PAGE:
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11/29/2013
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Android Security: 8 Signs Hackers Own Your Smartphone

Security experts share tips on how to tell if attackers are in control of your Android smartphone.
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Searching for signs of Android infection

Image (derived) courtesy of Flickr user .RGB..
Image (derived) courtesy of Flickr user .RGB..

How can you tell if your Android smartphone or tablet been pwned?

That was the question recently posed by one InformationWeek reader, who suspected that her phone had been compromised by attackers. "I've only owned my Droid phone for two months and had a Trojan horse panic attack, and wiped my phone," she said via email.

Can you tell by observation alone if your Android device has been infected with malware? On Windows PCs, for example, some types of infections leave no signs at all. Conversely, some virus, malware, and Trojan infections -- as well as adware and spyware -- may slow systems to a crawl, begin redirecting browsers to arbitrary websites or search engines, trigger pop-up ads, block access to information security websites, disable security software, alter the user interface, or email everyone in your address book, leading to a flurry of outraged emails, bounce-backs, and warnings from recipients. 

As with some Windows infections, some types of Android malware might sport telltale signs of infection. For example, the reader -- who asked not to be named -- said she became concerned when a text message preview appeared on her lock screen, then mysteriously disappeared and couldn't be found. Perhaps not coincidentally, she'd also recently installed an app -- but not from the official Google Play store.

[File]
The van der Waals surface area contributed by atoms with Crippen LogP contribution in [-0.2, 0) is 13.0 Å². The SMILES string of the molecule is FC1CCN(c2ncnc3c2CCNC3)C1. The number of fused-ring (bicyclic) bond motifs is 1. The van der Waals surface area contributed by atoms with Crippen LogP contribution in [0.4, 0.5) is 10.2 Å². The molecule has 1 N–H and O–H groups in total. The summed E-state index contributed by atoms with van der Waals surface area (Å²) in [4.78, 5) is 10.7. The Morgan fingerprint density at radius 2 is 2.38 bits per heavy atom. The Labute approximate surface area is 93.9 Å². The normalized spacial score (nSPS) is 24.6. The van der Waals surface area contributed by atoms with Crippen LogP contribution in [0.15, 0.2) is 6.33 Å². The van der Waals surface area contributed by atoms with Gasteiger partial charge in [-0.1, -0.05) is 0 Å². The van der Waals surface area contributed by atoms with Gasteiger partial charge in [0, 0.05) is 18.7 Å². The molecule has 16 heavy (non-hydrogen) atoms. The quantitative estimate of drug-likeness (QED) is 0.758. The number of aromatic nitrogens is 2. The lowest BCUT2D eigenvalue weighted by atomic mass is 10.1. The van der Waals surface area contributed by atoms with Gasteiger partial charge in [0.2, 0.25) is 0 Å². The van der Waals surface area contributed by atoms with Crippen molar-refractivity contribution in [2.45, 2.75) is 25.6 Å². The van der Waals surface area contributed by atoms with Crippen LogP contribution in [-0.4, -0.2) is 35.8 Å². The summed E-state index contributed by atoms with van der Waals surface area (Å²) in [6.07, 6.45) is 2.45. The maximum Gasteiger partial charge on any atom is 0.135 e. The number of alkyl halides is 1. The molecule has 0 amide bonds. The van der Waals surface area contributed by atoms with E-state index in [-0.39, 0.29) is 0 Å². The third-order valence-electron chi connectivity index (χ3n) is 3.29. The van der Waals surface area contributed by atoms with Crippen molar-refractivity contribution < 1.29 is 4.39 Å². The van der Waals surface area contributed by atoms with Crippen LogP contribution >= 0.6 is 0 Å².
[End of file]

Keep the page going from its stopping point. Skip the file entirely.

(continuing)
"What happened was I downloaded an app from a non-Play store site -- against my better judgment. Then not too long after I was looking at some article about security issues, and I had something really bizarro happen," she said. "A text notification with a partial preview flashed in my notifications bar and then vanished -- from a number not in my contacts. ... I went into my text messages app to try and read the full message, and it wasn't there. At that point I panicked and was convinced my phone must be hijacked -- even though nothing else seemed amiss -- and just wiped it." 

But was her phone infected? And if it was, how might other Android users spot a malware attack? Recent versions of the Android operating system, as well as mobile antivirus software, can help spot and block malware-infection attempts. But neither approach is infallible. So no matter which security tools you might be using, be sure also watch for the following telltale warning signs:

 

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Lorna Garey
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Lorna Garey,
User Rank: Ninja
12/2/2013 | 10:36:22 AM
Re: You Can't Fix Stupid
That's certainly true about stupid, and that some people download shady apps on a whim. However, legit apps ask for so many permissions now that I think the average user gets numb to it. I can see why a couponing app needs location data, but why does a game need to know if I'm at a mall?